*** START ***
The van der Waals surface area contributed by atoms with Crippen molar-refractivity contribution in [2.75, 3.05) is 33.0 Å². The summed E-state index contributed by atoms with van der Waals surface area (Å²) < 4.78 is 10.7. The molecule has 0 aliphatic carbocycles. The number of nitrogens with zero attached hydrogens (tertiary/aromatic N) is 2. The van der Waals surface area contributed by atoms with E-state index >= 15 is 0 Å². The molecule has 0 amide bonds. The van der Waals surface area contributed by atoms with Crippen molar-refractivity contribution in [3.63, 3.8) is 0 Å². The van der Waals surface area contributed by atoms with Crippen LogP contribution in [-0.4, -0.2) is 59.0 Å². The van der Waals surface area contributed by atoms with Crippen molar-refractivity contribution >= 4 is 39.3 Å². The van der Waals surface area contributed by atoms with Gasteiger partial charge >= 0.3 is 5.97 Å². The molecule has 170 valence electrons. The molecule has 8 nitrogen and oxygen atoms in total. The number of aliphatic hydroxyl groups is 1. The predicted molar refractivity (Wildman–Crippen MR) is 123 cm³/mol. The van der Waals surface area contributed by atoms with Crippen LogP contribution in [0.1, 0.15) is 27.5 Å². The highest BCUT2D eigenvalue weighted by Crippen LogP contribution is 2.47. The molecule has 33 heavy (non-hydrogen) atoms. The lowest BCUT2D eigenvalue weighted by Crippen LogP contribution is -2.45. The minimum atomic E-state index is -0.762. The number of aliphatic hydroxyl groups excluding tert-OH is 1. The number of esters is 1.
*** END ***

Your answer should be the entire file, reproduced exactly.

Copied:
The van der Waals surface area contributed by atoms with Crippen molar-refractivity contribution in [2.75, 3.05) is 33.0 Å². The summed E-state index contributed by atoms with van der Waals surface area (Å²) < 4.78 is 10.7. The molecule has 0 aliphatic carbocycles. The number of nitrogens with zero attached hydrogens (tertiary/aromatic N) is 2. The van der Waals surface area contributed by atoms with E-state index >= 15 is 0 Å². The molecule has 0 amide bonds. The van der Waals surface area contributed by atoms with Crippen molar-refractivity contribution in [3.63, 3.8) is 0 Å². The van der Waals surface area contributed by atoms with Crippen LogP contribution in [-0.4, -0.2) is 59.0 Å². The van der Waals surface area contributed by atoms with Crippen molar-refractivity contribution >= 4 is 39.3 Å². The van der Waals surface area contributed by atoms with Gasteiger partial charge >= 0.3 is 5.97 Å². The molecule has 170 valence electrons. The molecule has 8 nitrogen and oxygen atoms in total. The number of aliphatic hydroxyl groups is 1. The predicted molar refractivity (Wildman–Crippen MR) is 123 cm³/mol. The van der Waals surface area contributed by atoms with Crippen LogP contribution in [0.1, 0.15) is 27.5 Å². The highest BCUT2D eigenvalue weighted by Crippen LogP contribution is 2.47. The molecule has 33 heavy (non-hydrogen) atoms. The lowest BCUT2D eigenvalue weighted by Crippen LogP contribution is -2.45. The minimum atomic E-state index is -0.762. The number of aliphatic hydroxyl groups excluding tert-OH is 1. The number of esters is 1.